Posts Tagged ‘japanese’

Due to the lack of close supervision by the Japanese inspector, one group of men working on a detail riveting steel plates of ships together, did not buckle down one hole [sic] plate that was below water line. The Japs launched it in the afternoon, and when we got to work the next morning, the ship flooded and sank during the night. I did not see this, but one of the men on the detail told me about it, and said they really got hell for it.

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One day we were going to the warehouse, we saw some Japanese longshoremen unloading a barge of fish meal in twenty kellos boxes. I told Sweatman that I was going to get a box of fish meal, so I managed to steal one and stashed it in the warehouse. It took us four days to smuggle it into camp, however. The Japs used it for fertilizer, but I knew there were lots of vitamins and other food values in it regardless of what it was used for. Fish meal was a pretty good trading item in camp, and it didn’t taste too bad over our grain.

When I say grain, that is what I mean. Rice was so scarce in our diet that when we had a bowl or a ration of it in camp, we always made the distinction by calling it white rice. Most of our diet consisted of rolled barley and a grain that they called korea. It is a grain that looks like maize. Sometimes we had soybeans soaked in with the grain, and then there were times when we had mong beans, which tasted like half-cooked black eyed peas.

The swill or garbage bag was used by most all of the men while they were prisoners of the Japanese. Some took to using them a lot sooner than others; as for myself, I was in Camp D-1 for six months before I could bring myself to carrying one. I woke up to the fact that if I was to live through this ordeal that I was going to have to swallow my pride and get any morsel of food I could find. I noticed that the men using the swill bags were not losing as much weight as I and they seemed more healthy than myself. I soon became an old “pro” at hitting the garbage boxes that were in the shipyard, and sometimes got beat up for my efforts, the same as any of the prisoners did. The Japs were really hard on anyone they caught digging in the garbage boxes. One instance I recall vividly happened one day when noodles were cooked in the kitchen. My buddy Sweatman said, “Pierce, do you think we can get the scrapings from the pot?” Now the Japs had men that came around and picked up the garbage, but our hope was to beat them to the scrapings. On this particular day, a Jap went into the galley and came out with a five gallon can that he set down. He went back inside for something else. I noticed an old bucket lying in the trash, hurriedly picked it up and made a run for the bucket of noodle scrapings that was sitting there. I turned the noodle bucket upside down into my can and got about half of them in my bucket. Then I ran with the bucket and hid behind another building that was close by. It wasn’t long until Sweatman joined me, and we found one other buddy. We crawled down into a hole and ate all of the two and one-half gallon of noodles. Boy, were we full! Incidents similar to [sic] happened each day in camp by different men, or we couldn’t have survived. Many of us got caught and were beaten severely, but we risked the punishment in order to get some food.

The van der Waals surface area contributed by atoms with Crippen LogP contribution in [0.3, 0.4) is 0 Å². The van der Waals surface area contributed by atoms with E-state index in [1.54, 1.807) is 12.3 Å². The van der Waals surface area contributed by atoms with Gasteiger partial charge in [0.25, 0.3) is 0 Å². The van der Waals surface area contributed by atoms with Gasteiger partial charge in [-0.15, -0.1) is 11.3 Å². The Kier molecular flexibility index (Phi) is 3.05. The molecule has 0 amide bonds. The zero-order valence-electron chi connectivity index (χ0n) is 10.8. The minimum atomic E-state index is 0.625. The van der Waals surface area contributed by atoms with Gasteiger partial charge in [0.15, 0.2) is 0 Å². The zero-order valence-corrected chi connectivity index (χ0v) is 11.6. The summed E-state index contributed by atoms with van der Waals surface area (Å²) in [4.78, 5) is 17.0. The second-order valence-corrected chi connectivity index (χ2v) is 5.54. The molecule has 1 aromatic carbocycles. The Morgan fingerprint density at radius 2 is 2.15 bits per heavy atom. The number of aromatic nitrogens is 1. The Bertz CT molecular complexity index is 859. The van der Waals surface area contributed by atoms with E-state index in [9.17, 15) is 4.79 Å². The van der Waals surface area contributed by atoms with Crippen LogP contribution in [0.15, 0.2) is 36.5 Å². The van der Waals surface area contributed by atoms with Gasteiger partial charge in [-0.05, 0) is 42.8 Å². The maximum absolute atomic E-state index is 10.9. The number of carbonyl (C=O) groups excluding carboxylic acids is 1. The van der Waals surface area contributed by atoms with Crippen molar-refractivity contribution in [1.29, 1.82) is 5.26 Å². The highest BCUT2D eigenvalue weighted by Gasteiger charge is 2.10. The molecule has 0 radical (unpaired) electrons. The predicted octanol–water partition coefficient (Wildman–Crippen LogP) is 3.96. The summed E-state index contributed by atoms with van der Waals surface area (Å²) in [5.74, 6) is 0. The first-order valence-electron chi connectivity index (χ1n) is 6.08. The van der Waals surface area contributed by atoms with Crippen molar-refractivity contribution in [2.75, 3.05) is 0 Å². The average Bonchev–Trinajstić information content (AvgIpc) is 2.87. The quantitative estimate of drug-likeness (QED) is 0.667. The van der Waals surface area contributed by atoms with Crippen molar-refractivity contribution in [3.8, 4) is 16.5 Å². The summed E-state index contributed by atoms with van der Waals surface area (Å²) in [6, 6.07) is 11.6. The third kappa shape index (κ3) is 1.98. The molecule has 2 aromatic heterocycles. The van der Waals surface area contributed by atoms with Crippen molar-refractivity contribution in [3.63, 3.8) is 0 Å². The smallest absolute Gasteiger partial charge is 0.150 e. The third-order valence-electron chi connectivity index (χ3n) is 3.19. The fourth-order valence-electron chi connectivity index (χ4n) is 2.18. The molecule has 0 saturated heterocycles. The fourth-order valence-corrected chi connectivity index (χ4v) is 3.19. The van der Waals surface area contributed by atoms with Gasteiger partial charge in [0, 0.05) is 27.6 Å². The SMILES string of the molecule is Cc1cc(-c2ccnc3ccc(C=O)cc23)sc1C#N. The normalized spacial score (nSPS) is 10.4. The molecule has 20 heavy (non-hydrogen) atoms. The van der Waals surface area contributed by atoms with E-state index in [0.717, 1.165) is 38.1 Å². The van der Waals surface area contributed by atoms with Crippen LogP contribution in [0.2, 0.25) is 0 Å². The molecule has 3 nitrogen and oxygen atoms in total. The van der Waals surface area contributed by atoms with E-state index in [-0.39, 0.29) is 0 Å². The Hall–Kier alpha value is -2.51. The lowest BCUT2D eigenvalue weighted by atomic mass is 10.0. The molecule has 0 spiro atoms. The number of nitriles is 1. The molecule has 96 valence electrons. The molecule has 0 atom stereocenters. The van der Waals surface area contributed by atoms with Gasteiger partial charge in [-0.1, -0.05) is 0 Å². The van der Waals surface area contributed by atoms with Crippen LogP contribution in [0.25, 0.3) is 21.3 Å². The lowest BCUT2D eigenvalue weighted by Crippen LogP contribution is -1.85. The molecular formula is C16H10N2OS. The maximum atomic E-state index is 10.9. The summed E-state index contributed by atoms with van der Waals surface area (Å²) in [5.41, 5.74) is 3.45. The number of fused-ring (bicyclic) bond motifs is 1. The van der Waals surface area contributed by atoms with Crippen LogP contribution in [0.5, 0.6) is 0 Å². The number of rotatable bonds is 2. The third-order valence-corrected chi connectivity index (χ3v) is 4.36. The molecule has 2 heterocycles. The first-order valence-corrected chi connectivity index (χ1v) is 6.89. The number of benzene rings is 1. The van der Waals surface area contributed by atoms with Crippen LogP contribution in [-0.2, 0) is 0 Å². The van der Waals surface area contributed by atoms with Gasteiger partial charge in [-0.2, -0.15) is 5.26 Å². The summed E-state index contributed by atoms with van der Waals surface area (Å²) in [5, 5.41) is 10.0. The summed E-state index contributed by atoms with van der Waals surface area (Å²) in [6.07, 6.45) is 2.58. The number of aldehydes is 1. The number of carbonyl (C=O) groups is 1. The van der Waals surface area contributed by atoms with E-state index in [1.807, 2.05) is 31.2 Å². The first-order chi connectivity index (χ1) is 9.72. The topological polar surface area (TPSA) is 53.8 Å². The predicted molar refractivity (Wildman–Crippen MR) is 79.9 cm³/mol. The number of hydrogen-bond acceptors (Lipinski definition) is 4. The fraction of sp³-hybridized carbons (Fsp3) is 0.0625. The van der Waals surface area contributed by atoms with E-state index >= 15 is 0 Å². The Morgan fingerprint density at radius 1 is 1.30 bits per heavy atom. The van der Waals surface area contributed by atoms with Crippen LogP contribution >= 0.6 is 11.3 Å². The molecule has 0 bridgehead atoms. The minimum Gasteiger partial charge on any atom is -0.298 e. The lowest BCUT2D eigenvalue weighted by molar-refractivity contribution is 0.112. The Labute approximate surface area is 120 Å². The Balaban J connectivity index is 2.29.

My buddy, Charlie Sweatman and I became well known in camp for being the spice traders. There was one Japanese civilian in the shipyard who befriended us “stuck his neck out” for us. We would find out what he wouldlike [sic] to have, and then we would have to do a lot of “tall trading” sometimes to get what he wanted. We got a fair exchange for whatever we traded. Thinking back on our trading days, we made one trade that paid us well. Another Jap civilian asked the Jap that we did our trading with if he could get some flints for his cigarette lighter. Sweatman and I went to work hunting some flints, and after two days in camp found a Dutchman who had two flints. By doing dome [sic] hard bargaining, we traded eight cigarettes for the two flints. We took them back to the shipyard and traded them for ten cans of pepper and ten cans of Curry Powder. Our big problem now was to get this “loot”back [sic] into camp. Never before had we had this many cans of spices to take back to camp, so we had to figure a way to conceal them inour [sic] clothes. No sooner had we arrived in camp than the guard in charge ordered us to open ranks; this meant we would have inspection. We always marched to and from work in columns of five. When we were trying to smuggle anything into camp, Sweatman and I would always take the inside rank and march side by side. He had seven cans of spices, and I had the other thirteen. Three cans of spices I hid in my swill or garbage bag and the remaining ten cans were secured on my body. I had found two old sleeve holders in the shipyard, and those I fitted above my ankles and below my knees, so I carried five cans on each leg. When the Japs searched us, they did a thorough job of searching the body, but they never felt between the ankle and then knee, so this is where I carried most of the loot into camp. Also, if I was in the first row to be inspected, I would pass back to Sweatman, and he would pass to me if he was searched first. Through this procedure we managed to smugglelots [sic] of things into camp, but we lost lots of stuff also and suffered punishment for it.